For teachers, the 6 weeks that stretch ahead of them over the summer holidays is the time they recharge their batteries ready for yet another busy school year to start in September.
It is also a great time to take stock of lessons past, which ones worked and which ones need perhaps a little more refining or expansion.
With time to think, explore resources and develop new ideas, spending some of your summer break lesson planning is ideal.
1. Consider the resources you have
Lesson planning involves not only time and creating new ideas but also looking at what resources you have to work with. With schools and colleges under pressure to save money and make cuts to balance the books, there is scant opportunity to simply buy a load of new resources.
How can you create your own? What do you already have that you can reuse in the coming year?
2. Consider the resources you need
That said, there are times when you need to invest in new teaching and learning resources for your classroom. But with budgetary constraints, you want to make sure that any resources you buy are reusable, versatile and flexible across a range of teaching applications and lessons.
As well as physical teaching aids, teaching and learning resources are the ‘basics’ of running a classroom throughout the year such as the glue sticks you will need, the paper, the pencils and more. By having an overview of the lessons you intend teaching, you will be able to order and manage stocks of teaching resources throughout the academic year.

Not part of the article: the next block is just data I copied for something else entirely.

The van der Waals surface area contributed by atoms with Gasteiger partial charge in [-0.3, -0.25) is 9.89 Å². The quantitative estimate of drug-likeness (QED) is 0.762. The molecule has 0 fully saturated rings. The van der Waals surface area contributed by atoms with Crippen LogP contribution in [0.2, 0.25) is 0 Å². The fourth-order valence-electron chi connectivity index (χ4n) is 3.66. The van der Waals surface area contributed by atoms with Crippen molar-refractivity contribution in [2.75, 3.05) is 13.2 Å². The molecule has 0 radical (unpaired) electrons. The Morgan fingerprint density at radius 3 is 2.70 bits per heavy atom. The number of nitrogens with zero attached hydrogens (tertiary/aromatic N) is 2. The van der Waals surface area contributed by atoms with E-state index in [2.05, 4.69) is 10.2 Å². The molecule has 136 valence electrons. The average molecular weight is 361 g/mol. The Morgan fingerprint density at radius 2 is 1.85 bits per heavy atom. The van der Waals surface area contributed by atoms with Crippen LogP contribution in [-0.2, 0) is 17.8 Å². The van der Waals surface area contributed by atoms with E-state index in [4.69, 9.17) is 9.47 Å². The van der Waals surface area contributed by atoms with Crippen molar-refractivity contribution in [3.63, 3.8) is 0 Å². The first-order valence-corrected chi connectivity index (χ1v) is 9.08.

3. Seek inspiration
Sometimes, we all need a little inspiration to kick start an idea. This can come from ourselves, by looking back over lesson plans and ideas from lessons that went well. Why did the lesson go well? What did the students enjoy about learning that day or session?
And of course, the web is awash with some great lesson planning ideas. It is amazing how a small change in how a lesson or topic is put across that will fire the imagination of students. But some of these ideas may not, in their current format, be ideal for your classroom or students.
But it is a seed of an idea, a great place to start and to build your lessons plans for the coming year into something amazing.